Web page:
Bernie Sanders argued Wednesday that the United States is at a moment as urgent as the one it found itself in during the 1930s: Authoritarianism and oligarchy are on the march across the world, he said, and the best way to defeat them is with an emphatic break from the mainstream politics of either party.
In a major campaign speech designed to counter critics of his democratic socialist ideology, the Vermont senator proposed a “21st century economic Bill of Rights” that would ensure the right to a decent job, health care, affordable housing, higher education, secure retirement and a clean environment.
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Sanders, whose family members were killed in the Holocaust, also reminded audience members that tens of thousands of Nazis gathered in 1939 “not in Berlin, not in Rome — but in Madison Square Garden, in front of a 30-foot-tall banner of George Washington bordered with swastikas.” But instead of falling for fascism, he said, Americans followed the path of New Deal liberalism.
“We rejected the ideology of Mussolini and Hitler. We instead embraced the bold and visionary leadership of President Franklin Delano Roosevelt,” he said. “Together with organized labor, leaders in the African-American community, and progressives inside and outside the party, Roosevelt led a transformation of the American government and the American economy.”
Sanders drew a line between the Nazis who gathered in New York City in 1939 to the neo-Nazis who marched in Charlottesville in 2017. At the same time, he tied himself to Roosevelt: One of his biggest applause lines came when he recalled a well-known campaign speech that Roosevelt delivered in 1936.
Sanders repeated Roosevelt’s famous words that he had to struggle against “class antagonism,” “sectionalism,” “war-profiteering” and other foes: “Never before in all our history have these forces been so united against one candidate as they stand today. They are unanimous in their hate for me — and I welcome their hatred,” Sanders said.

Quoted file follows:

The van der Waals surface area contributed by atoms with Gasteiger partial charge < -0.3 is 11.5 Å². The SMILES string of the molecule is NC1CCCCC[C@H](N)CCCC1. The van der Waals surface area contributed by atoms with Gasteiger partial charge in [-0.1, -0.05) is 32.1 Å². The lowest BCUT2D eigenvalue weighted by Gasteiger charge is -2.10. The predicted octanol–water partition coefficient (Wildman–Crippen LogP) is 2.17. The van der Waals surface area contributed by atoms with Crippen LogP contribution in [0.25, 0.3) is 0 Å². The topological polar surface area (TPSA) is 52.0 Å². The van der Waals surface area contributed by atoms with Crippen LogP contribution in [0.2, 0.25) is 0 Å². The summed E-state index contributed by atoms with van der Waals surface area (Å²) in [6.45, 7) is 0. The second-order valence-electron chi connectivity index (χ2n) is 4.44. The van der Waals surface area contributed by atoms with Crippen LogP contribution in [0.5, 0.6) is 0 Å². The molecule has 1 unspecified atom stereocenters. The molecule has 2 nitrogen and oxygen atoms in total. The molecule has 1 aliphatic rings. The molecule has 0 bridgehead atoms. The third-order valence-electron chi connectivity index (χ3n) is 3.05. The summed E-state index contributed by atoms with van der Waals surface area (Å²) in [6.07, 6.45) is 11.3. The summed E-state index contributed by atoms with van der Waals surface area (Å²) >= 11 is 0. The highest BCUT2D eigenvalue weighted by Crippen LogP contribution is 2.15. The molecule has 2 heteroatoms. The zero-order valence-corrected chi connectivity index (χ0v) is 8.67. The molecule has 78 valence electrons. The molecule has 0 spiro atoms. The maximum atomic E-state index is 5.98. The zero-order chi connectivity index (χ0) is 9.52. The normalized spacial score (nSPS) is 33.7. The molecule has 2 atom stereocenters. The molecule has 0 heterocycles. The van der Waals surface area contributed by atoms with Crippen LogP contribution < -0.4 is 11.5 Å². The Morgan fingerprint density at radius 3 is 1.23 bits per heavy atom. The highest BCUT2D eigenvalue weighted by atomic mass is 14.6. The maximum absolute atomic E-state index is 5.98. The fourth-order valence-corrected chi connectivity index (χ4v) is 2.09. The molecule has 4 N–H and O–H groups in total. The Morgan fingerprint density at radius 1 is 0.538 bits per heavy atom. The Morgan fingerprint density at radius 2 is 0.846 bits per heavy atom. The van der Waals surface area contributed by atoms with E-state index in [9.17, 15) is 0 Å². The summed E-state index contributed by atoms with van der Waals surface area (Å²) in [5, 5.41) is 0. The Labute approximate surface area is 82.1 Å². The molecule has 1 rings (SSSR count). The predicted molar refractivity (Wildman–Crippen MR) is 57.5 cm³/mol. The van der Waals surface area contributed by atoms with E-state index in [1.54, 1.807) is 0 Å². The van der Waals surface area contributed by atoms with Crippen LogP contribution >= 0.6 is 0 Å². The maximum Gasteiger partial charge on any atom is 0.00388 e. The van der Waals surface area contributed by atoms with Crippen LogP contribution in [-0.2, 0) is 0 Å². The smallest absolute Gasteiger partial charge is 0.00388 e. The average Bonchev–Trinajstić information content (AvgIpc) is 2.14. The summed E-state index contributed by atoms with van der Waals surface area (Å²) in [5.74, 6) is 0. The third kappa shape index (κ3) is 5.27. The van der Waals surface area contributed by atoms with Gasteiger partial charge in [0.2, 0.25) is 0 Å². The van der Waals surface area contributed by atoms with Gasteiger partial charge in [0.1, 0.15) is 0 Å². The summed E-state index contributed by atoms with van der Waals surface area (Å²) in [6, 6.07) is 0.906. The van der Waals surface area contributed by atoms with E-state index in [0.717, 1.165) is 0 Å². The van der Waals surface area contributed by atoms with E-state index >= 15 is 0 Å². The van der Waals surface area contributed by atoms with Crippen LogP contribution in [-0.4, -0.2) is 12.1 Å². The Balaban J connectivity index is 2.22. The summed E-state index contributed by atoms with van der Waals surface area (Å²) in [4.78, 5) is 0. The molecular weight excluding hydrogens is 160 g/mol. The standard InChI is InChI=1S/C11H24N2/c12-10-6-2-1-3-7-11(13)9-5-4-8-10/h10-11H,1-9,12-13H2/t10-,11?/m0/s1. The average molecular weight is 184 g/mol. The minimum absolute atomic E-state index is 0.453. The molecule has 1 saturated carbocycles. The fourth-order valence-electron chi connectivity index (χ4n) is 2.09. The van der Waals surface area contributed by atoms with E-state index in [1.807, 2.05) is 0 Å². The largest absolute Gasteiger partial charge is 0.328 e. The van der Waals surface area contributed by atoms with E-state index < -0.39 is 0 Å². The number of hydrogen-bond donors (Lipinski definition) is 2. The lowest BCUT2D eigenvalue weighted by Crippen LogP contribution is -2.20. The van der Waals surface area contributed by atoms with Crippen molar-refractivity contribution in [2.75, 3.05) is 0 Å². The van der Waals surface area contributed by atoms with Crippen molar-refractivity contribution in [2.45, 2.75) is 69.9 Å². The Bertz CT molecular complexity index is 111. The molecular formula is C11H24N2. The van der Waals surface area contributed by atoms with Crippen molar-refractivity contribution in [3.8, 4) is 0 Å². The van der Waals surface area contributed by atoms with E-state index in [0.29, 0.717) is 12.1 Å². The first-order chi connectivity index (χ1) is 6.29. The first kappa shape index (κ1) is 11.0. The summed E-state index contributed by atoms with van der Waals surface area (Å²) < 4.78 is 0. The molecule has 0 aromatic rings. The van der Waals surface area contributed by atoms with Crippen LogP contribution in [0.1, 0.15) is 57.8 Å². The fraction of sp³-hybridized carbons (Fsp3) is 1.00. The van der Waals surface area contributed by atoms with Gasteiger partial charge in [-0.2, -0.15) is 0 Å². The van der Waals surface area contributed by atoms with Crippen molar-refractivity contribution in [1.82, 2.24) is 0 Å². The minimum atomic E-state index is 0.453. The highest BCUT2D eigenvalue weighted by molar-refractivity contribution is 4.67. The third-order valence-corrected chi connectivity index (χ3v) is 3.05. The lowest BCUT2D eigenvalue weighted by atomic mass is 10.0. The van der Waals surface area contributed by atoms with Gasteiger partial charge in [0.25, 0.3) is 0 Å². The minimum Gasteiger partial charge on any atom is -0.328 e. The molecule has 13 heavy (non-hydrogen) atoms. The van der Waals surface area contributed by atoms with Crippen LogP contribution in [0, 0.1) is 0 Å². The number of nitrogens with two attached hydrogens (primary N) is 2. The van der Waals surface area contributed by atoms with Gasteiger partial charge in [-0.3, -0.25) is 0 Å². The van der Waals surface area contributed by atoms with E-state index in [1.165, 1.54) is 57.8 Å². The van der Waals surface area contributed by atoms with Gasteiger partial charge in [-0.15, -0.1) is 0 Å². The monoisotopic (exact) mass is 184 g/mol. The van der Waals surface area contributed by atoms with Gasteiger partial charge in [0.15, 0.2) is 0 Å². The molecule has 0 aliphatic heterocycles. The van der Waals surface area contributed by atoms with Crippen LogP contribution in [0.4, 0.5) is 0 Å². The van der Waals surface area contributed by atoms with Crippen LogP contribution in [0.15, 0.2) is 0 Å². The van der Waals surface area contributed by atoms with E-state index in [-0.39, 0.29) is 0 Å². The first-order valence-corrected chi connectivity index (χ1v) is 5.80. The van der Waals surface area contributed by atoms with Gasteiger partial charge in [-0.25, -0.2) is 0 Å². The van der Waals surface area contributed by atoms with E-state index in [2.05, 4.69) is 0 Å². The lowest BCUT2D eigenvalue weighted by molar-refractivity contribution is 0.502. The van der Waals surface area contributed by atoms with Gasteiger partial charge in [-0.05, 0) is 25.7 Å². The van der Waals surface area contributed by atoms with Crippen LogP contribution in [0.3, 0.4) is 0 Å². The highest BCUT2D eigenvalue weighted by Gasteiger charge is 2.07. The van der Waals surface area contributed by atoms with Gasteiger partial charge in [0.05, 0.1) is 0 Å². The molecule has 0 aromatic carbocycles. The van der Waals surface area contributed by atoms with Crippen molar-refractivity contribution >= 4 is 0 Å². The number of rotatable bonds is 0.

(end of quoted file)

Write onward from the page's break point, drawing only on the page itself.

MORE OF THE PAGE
The audience erupted, chanting “Bernie! Bernie! Bernie!” Some of them wore red T-shirts boosting Sanders’ proposed “Medicare for All.”
Sanders replied, “I must say, it does sound a little contemporary, doesn’t it?”
The independent presidential candidate also used the speech to tie himself to the Democratic Party, rattling off numerous examples of times that Democratic presidents, from FDR to John F. Kennedy to Bill Clinton, were derided as socialists. And he said that, in embracing a new “economic Bill of Rights” like FDR proposed shortly before he died, he was trying to complete the unfinished business of the Democratic Party.
“Today, our Bill of Rights guarantees the American people a number of constitutionally protected political rights,” Sanders said. “Now, we must take the next step forward and guarantee every man, woman and child in our country basic economic rights — the right to quality health care, the right to as much education as one needs to succeed in our society, the right to a decent job, the right to affordable housing, the right to a secure retirement and the right to live in a clean environment.”
In trying to tie his campaign to Roosevelt, Sanders was also making an implicit argument about his electability, a question mark that’s hovered over both his campaigns for president. “FDR and his progressive coalition created the New Deal, won four terms, and created an economy that worked for all and not just the few,” he said.
Sanders’ speech triggered a response from some of his most unpopular rivals. JPMorgan Chase CEO Jamie Dimon said that “socialism means that the government owns and controls companies,” and uses them for “political purposes, for jobs and votes.”
Meanwhile, Republican leaders saw an opportunity to use Sanders’ speech to hitch all Democratic presidential candidates to socialism. Sen. Marco Rubio released a video today blasting democratic socialism, saying it “hasn’t worked anywhere in the world” and “is incompatible with our American values.” The Republican National Committee also continued its series of emails titled “Bernie ❤ socialism,” with today’s missive ending with the line “so do his 2020 comrades.”
In an interview with POLITICO before the speech, Sanders said conservatives have long misled Americans about democratic socialism.
“Over the years, you have right-wing politicians who are trying to lump socialism into authoritarianism and into communism,” he said. “They are very different ideologies.”